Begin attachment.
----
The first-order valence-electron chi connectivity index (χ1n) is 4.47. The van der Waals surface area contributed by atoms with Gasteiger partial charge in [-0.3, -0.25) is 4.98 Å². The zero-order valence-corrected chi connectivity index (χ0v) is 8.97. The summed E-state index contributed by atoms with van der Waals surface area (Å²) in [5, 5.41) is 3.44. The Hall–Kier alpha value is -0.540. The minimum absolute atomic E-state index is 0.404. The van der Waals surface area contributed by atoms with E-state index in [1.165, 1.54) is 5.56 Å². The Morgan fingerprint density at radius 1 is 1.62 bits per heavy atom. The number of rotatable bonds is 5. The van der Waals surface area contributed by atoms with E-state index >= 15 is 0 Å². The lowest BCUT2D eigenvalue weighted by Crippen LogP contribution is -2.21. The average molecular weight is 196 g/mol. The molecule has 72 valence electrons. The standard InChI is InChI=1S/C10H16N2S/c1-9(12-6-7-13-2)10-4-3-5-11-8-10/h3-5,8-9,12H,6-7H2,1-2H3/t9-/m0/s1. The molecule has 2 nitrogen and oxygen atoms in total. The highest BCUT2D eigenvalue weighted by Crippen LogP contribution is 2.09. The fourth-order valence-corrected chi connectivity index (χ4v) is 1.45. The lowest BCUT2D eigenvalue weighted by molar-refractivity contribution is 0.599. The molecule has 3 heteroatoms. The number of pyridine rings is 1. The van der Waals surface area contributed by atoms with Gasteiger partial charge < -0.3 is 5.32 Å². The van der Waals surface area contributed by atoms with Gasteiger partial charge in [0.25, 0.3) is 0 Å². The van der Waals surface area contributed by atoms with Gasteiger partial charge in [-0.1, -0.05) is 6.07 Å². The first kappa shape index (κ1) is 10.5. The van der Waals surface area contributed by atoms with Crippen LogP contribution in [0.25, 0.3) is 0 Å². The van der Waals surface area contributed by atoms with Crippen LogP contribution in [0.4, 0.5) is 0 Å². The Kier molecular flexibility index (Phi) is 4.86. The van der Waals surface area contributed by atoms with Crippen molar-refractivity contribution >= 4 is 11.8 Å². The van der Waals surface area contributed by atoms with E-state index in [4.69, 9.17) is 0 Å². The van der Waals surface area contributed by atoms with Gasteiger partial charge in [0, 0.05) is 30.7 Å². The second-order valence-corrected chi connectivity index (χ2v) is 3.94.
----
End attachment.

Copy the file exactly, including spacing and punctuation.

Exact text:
The first-order valence-electron chi connectivity index (χ1n) is 4.47. The van der Waals surface area contributed by atoms with Gasteiger partial charge in [-0.3, -0.25) is 4.98 Å². The zero-order valence-corrected chi connectivity index (χ0v) is 8.97. The summed E-state index contributed by atoms with van der Waals surface area (Å²) in [5, 5.41) is 3.44. The Hall–Kier alpha value is -0.540. The minimum absolute atomic E-state index is 0.404. The van der Waals surface area contributed by atoms with E-state index in [1.165, 1.54) is 5.56 Å². The Morgan fingerprint density at radius 1 is 1.62 bits per heavy atom. The number of rotatable bonds is 5. The van der Waals surface area contributed by atoms with E-state index >= 15 is 0 Å². The lowest BCUT2D eigenvalue weighted by Crippen LogP contribution is -2.21. The average molecular weight is 196 g/mol. The molecule has 72 valence electrons. The standard InChI is InChI=1S/C10H16N2S/c1-9(12-6-7-13-2)10-4-3-5-11-8-10/h3-5,8-9,12H,6-7H2,1-2H3/t9-/m0/s1. The molecule has 2 nitrogen and oxygen atoms in total. The highest BCUT2D eigenvalue weighted by Crippen LogP contribution is 2.09. The fourth-order valence-corrected chi connectivity index (χ4v) is 1.45. The lowest BCUT2D eigenvalue weighted by molar-refractivity contribution is 0.599. The molecule has 3 heteroatoms. The number of pyridine rings is 1. The van der Waals surface area contributed by atoms with Gasteiger partial charge < -0.3 is 5.32 Å². The van der Waals surface area contributed by atoms with Gasteiger partial charge in [0.25, 0.3) is 0 Å². The van der Waals surface area contributed by atoms with Gasteiger partial charge in [-0.1, -0.05) is 6.07 Å². The first kappa shape index (κ1) is 10.5. The van der Waals surface area contributed by atoms with Crippen LogP contribution in [0.25, 0.3) is 0 Å². The van der Waals surface area contributed by atoms with Crippen LogP contribution in [0.4, 0.5) is 0 Å². The Kier molecular flexibility index (Phi) is 4.86. The van der Waals surface area contributed by atoms with Crippen molar-refractivity contribution >= 4 is 11.8 Å². The van der Waals surface area contributed by atoms with E-state index in [4.69, 9.17) is 0 Å². The van der Waals surface area contributed by atoms with Gasteiger partial charge in [0, 0.05) is 30.7 Å². The second-order valence-corrected chi connectivity index (χ2v) is 3.94.